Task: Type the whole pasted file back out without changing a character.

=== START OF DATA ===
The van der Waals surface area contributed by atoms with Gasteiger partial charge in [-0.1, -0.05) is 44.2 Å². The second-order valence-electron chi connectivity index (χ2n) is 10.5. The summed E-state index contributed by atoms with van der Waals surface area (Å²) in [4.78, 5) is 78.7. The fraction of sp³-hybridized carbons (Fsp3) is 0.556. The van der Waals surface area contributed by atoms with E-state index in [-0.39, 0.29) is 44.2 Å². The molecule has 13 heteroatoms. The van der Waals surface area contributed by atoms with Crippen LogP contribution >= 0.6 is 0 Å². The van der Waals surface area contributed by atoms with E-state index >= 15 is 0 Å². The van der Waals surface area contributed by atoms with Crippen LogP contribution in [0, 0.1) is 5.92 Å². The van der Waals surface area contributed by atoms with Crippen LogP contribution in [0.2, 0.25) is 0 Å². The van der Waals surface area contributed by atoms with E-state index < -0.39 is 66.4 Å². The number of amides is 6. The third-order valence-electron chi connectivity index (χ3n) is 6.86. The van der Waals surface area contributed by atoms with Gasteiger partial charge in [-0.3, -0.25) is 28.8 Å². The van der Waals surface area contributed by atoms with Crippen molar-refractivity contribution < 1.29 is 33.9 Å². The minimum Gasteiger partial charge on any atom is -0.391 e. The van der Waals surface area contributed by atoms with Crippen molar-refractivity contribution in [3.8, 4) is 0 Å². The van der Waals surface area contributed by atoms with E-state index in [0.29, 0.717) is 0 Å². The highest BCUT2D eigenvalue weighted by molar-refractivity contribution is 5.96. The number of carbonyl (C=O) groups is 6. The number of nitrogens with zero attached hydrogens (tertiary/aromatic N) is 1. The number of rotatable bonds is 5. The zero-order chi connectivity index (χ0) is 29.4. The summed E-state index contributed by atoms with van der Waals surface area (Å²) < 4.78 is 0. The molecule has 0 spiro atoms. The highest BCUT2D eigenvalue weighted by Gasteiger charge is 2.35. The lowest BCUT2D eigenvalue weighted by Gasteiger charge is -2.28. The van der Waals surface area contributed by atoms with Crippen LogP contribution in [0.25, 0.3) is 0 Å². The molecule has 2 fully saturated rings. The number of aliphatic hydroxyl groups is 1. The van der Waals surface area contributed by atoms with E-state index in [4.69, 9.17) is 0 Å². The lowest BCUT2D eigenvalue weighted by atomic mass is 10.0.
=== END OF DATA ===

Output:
The van der Waals surface area contributed by atoms with Gasteiger partial charge in [-0.1, -0.05) is 44.2 Å². The second-order valence-electron chi connectivity index (χ2n) is 10.5. The summed E-state index contributed by atoms with van der Waals surface area (Å²) in [4.78, 5) is 78.7. The fraction of sp³-hybridized carbons (Fsp3) is 0.556. The van der Waals surface area contributed by atoms with E-state index in [-0.39, 0.29) is 44.2 Å². The molecule has 13 heteroatoms. The van der Waals surface area contributed by atoms with Crippen LogP contribution >= 0.6 is 0 Å². The van der Waals surface area contributed by atoms with E-state index >= 15 is 0 Å². The van der Waals surface area contributed by atoms with Crippen LogP contribution in [0, 0.1) is 5.92 Å². The van der Waals surface area contributed by atoms with Crippen LogP contribution in [0.2, 0.25) is 0 Å². The van der Waals surface area contributed by atoms with E-state index < -0.39 is 66.4 Å². The number of amides is 6. The third-order valence-electron chi connectivity index (χ3n) is 6.86. The van der Waals surface area contributed by atoms with Gasteiger partial charge in [-0.3, -0.25) is 28.8 Å². The van der Waals surface area contributed by atoms with Crippen molar-refractivity contribution < 1.29 is 33.9 Å². The minimum Gasteiger partial charge on any atom is -0.391 e. The van der Waals surface area contributed by atoms with Crippen molar-refractivity contribution in [3.8, 4) is 0 Å². The van der Waals surface area contributed by atoms with E-state index in [0.29, 0.717) is 0 Å². The highest BCUT2D eigenvalue weighted by molar-refractivity contribution is 5.96. The number of carbonyl (C=O) groups is 6. The number of nitrogens with zero attached hydrogens (tertiary/aromatic N) is 1. The number of rotatable bonds is 5. The zero-order chi connectivity index (χ0) is 29.4. The summed E-state index contributed by atoms with van der Waals surface area (Å²) < 4.78 is 0. The molecule has 0 spiro atoms. The highest BCUT2D eigenvalue weighted by Gasteiger charge is 2.35. The lowest BCUT2D eigenvalue weighted by Gasteiger charge is -2.28. The van der Waals surface area contributed by atoms with Crippen LogP contribution in [0.25, 0.3) is 0 Å². The molecule has 2 fully saturated rings. The number of aliphatic hydroxyl groups is 1. The van der Waals surface area contributed by atoms with E-state index in [4.69, 9.17) is 0 Å². The lowest BCUT2D eigenvalue weighted by atomic mass is 10.0.